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News » Warner has numbers to be league MVP Former Rams QB still is a hit as leader of once-lowly Cardinals.

Warner has numbers to be league MVP Former Rams QB still is a hit as leader of once-lowly Cardinals.

Warner has numbers to be league MVP Former Rams QB still is a hit as leader of once-lowly Cardinals.
Two weeks ago, Arizona quarterback Kurt Warner probably was the leading candidate for the NFL's MVP award. Seven years after he earned his second such award with the Rams, Warner, 37, was putting up huge numbers - he was on pace to break Dan Marino's 24-year-old record for passing yards in a season - and the 7-3 Cardinals were closing in on their first division title since moving from St. Louis in 1988.

Since then, Warner has been somewhat less than stellar and the Big Red have dropped back-to-back games. So, does Warner still deserve strong consideration to join Brett Favre as the only three-time MVPs in league history?

"Just from a standpoint statistically, I think he qualifies for that, and from the way he's managed our football team," Cardinals coach Ken Whisenhunt said. "He's played well on a team that's had a fairly good season."

MVP awards typically go to skill players that fit Whisenhunt's basic criteria - they have a standout season for a successful team. Great players from bad teams rarely are recognized, and defensive players almost never win.

With that in mind, let's examine Warner's credentials. First, the numbers:

Despite his recent downturn, he's cobbling together one of his best seasons in a career in which he has been the league's MVP twice (1999 and 2001), Super Bowl MVP ('99), and a three-time Pro Bowl pick. Warner is second in the NFL in passing yardage (3,741 yards) and completion rate (68.4 percent), tied for first in touchdown passes (24, with just 11 interceptions), and No. 3 in passer rating (99.4).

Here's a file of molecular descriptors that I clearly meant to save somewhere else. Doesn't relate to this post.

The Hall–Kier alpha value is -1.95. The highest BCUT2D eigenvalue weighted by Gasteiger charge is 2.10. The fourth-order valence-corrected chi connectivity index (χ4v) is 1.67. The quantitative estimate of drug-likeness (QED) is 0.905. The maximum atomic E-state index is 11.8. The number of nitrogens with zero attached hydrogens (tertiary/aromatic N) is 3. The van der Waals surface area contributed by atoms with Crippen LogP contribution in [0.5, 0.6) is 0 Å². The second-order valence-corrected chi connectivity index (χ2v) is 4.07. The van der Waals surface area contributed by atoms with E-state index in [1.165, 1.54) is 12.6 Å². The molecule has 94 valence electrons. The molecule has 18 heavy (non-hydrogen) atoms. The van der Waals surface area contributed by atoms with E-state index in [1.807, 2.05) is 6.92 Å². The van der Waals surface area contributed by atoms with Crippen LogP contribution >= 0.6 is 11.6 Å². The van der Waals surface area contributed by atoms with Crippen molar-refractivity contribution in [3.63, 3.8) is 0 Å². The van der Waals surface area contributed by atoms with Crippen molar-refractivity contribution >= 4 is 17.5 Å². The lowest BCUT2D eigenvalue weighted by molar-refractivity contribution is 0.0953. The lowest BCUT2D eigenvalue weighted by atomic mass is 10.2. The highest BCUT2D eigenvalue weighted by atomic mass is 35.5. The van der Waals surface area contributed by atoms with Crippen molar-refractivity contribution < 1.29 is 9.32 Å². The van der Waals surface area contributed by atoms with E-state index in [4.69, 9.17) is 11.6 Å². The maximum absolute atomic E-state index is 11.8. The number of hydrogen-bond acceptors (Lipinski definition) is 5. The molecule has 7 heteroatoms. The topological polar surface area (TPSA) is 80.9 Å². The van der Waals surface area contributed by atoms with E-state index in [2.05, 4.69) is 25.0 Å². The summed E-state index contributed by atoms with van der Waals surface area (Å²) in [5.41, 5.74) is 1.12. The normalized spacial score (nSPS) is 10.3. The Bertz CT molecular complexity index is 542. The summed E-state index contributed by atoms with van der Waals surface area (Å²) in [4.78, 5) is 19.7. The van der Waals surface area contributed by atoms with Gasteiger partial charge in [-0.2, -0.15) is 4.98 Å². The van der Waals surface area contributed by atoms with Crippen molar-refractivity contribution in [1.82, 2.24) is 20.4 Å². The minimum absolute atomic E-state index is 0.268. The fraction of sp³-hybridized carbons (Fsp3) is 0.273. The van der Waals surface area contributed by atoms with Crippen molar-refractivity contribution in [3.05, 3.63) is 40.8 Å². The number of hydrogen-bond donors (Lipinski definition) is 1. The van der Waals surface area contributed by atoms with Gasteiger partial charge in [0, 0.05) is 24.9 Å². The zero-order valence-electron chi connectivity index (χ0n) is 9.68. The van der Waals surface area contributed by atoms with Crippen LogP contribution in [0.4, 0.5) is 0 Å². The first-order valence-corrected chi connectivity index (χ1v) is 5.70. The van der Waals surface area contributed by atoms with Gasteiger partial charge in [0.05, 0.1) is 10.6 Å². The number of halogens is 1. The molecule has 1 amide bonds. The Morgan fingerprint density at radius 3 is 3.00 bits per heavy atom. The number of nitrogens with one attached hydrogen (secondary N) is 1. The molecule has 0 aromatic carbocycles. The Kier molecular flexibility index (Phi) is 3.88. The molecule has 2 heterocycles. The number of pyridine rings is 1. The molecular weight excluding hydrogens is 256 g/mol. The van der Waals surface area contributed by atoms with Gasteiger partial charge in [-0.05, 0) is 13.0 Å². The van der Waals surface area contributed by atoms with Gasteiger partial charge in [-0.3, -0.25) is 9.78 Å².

Now, the team:

The Cardinals are 12-11 since Warner took over as the starter last year after Matt Leinart suffered a broken collarbone vs. the Rams. That might not seem like stirring success, but for the Futile Franchise, it marks dramatic improvement.

The Big Red were a combined 25-55 in the previous five seasons and finished last in the NFC West three times. They have posted just one winning record since relocating to the desert; their 9-7 mark in 1998 also qualified them for their lone playoff appearance.

A victory Sunday over the Rams at University of Phoenix Stadium - or a San Francisco loss to the New York Jets - would wrap up the franchise's first championship since the 1975 St . Louis Cardinals won the NFC Eastern Division under coach Don Coryell.

then and now

Several years after "a lot of people wanted to write me off," Warner is reprising his "Greatest Show on Turf" performances - statistically, anyway.

His most productive season with the Rams was in 2001, when he threw for 4,830 yards; he's on pace for 4,988. He has been ahead of his highest completion percentage mark (68.7, also in '01) nearly all season.

And though he won't reach his personal bests for touchdown passes (41, in 1999) and passer rating (109.2, also in '99), he's on pace to throw for 32 TDs and could inch up to triple digits in his rating.

"I think there's a lot of comparisons" to the Warner of then and the Warner of now, Rams coach Jim Haslett said. "He's throwing the ball really well, making good decisions, and you don't see him turning it over much. I think he's even got better in some areas, that he's not holding on to the ball and taking sacks."

In deference to the "great times" he had here, Warner "won't ever say 'better.' But I feel like I'm playing as well," he said. "I feel like I'm playing with as much confidence as I ever have. I feel like I'm making good decisions. I'm seeing the field as well as I ever have. ... And it's fun, because it's been awhile since I've been on the field and playing football this way."

If that turns out to be good enough to earn him another MVP, it would be more a reflection on the overall resurgence in Arizona than it would his individual play, Warner insisted.

"It would mean our team is getting recognized for what we did on the football field," he said. "Very seldom does an individual win it if his team isn't having success and if he doesn't have guys around him that are playing at a high level."

Still, even to be listed among the contenders is satisfying, Warner conceded. "There's definitely gratification in it," he said. "It's fun to know that the hard work and the perseverance has paid off (after) wondering if I ever would get the opportunity to be back in this position, leading a football team."

Author:Fox Sports
Author's Website:
Added: December 5, 2008

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